Graphic by Jen Urso

It happened again — another announcement in my inbox about a show where artists explore the concept of space or place.

Last week there was one for a panel discussion, one for a workshop and one for an international symposium. Then today, I received an announcement for A Space Called Public that includes “diverse works by twelve artists from different countries with the aim of generating a new conversation about the concept of public space today” that takes place in Munich. I also found one called the Home Base Project: a site-specific residency in Berlin that explores the notion of home and even has an aptly named “Nomadic Residency” that takes place in different locations around the globe every year. One thing about these events is that they never seem to happen in the same place twice.

All of the these events and shows have us scurrying around to different locations in order to learn about a sense of place. We end up having to dislocate ourselves in order to figure out where we are. I begin to wonder why this is now such a prevalent issue with contemporary artists.

Within the globalized, internet-ed world, it is no longer really necessary for artists to uproot themselves and permanently move to a cultural center. It could definitely help to be entrenched in an active community but plenty of artists find it sufficient to stay at their home base to network themselves and their work out into the world. In order to do this, many find themselves applying for artist residencies which have increasingly become the method in which we can temporarily connect with other artists, institutions, critics, curators, and writers while having the time to concentrate on a solid body of work.

As we uproot ourselves for a short while to become familiar with foreign territory and accustomed to a new way of doing things, it’s no wonder we might begin to think about where the hell we are. What is “home” after all? Who is your “community?” How does a person feel comfort in a new place and then become capable of making a new, meaningful work? The first thing that might come to mind is “Where am I?” as well as “Who am I in this space?”.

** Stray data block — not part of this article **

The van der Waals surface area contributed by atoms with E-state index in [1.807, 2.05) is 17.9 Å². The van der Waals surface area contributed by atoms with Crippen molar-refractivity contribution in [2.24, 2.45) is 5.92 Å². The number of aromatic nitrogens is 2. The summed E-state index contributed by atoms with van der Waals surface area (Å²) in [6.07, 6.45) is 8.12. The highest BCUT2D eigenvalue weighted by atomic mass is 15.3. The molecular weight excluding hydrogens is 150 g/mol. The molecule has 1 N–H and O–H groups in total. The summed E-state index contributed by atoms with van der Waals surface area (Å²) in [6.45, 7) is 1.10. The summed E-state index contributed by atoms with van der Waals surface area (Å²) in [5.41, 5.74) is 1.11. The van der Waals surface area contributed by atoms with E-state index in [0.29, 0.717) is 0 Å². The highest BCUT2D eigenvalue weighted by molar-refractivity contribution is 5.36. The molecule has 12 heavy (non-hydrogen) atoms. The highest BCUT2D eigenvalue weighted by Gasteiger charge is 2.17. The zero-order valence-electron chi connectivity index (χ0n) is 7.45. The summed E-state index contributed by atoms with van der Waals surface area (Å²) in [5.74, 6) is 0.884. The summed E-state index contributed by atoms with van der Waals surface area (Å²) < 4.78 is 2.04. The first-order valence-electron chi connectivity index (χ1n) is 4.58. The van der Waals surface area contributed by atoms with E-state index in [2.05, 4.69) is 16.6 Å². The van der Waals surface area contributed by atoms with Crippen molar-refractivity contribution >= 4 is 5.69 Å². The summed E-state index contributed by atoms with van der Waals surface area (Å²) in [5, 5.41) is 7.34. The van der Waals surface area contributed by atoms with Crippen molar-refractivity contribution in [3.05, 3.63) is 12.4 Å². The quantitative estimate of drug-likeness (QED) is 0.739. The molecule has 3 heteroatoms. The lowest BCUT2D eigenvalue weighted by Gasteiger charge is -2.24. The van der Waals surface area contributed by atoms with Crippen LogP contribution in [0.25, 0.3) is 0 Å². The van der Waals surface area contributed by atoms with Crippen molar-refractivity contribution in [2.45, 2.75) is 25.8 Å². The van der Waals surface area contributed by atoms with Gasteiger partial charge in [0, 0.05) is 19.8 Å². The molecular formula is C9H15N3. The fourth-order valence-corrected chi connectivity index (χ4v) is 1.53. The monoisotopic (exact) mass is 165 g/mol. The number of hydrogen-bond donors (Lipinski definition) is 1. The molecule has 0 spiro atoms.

Even for those who stay put and apply to calls for work increasingly find projects and shows questioning our concept of space. Take the City of Phoenix’s recent call for Cultural Connections (made possible through an Our Town grant from the NEA). This is a project intended to connect our underutilized spaces and “revitalize” them through a series of art pieces. The IN FLUX project that began in 2010 (which has now joined forces with other Valley cities) has worked towards reinvigorating vacant spaces and storefronts while providing programming that connects people to them. Both of these projects focus our attention on how the spaces that we regularly traverse might have meaning to us. They attempt to tie us into our environment.

“New Beginnings” by former eye lounge member Peter Bugg from IN FLUX Cycle 2, Photo by Jesse Tallman

Why do we feel so lost?

The apparent availability of everywhere via the internet and the ability for more people around the globe to access the internet creates a flattened illusion of place accessibility. We can see more and be in touch with more people, as well as the perspective of their work, so that it no longer feels satisfactory to stay in one place. With the whole world out there, it seems provincial and limited to want to become established in one spot. Additionally, artist residencies and curators from around the world have tapped into this desire for artists to expand their scope and be involved in the larger network that becomes the art world. The sacrifice just might be not knowing where you are when you wake up in the morning.

Naturally, it seems the dialog and the work itself might turn to thinking about the very fundamental question of where we are. While these shows, discussions and symposiums aptly question how we look at the spaces we occupy, they also crave for us to come from different perspectives and locations — a confusing and ironic twist. We must be diverse and adaptable enough to remove ourselves from what we might consider to be our “place” in order to step back and assess it for others.

For the artists of Phoenix, this stepping back and forth — moving away for a residency and coming back after three months — might actually help with the identity crisis this city has been accused of having. Or, all this running around and flying to different locations might just give us perpetual jet lag and a hazy sense that this place is like that place. Or, it’s very possible that all these discussions and exhibits might just be pushing at the sense that we’re not really sure what a “place” is anymore.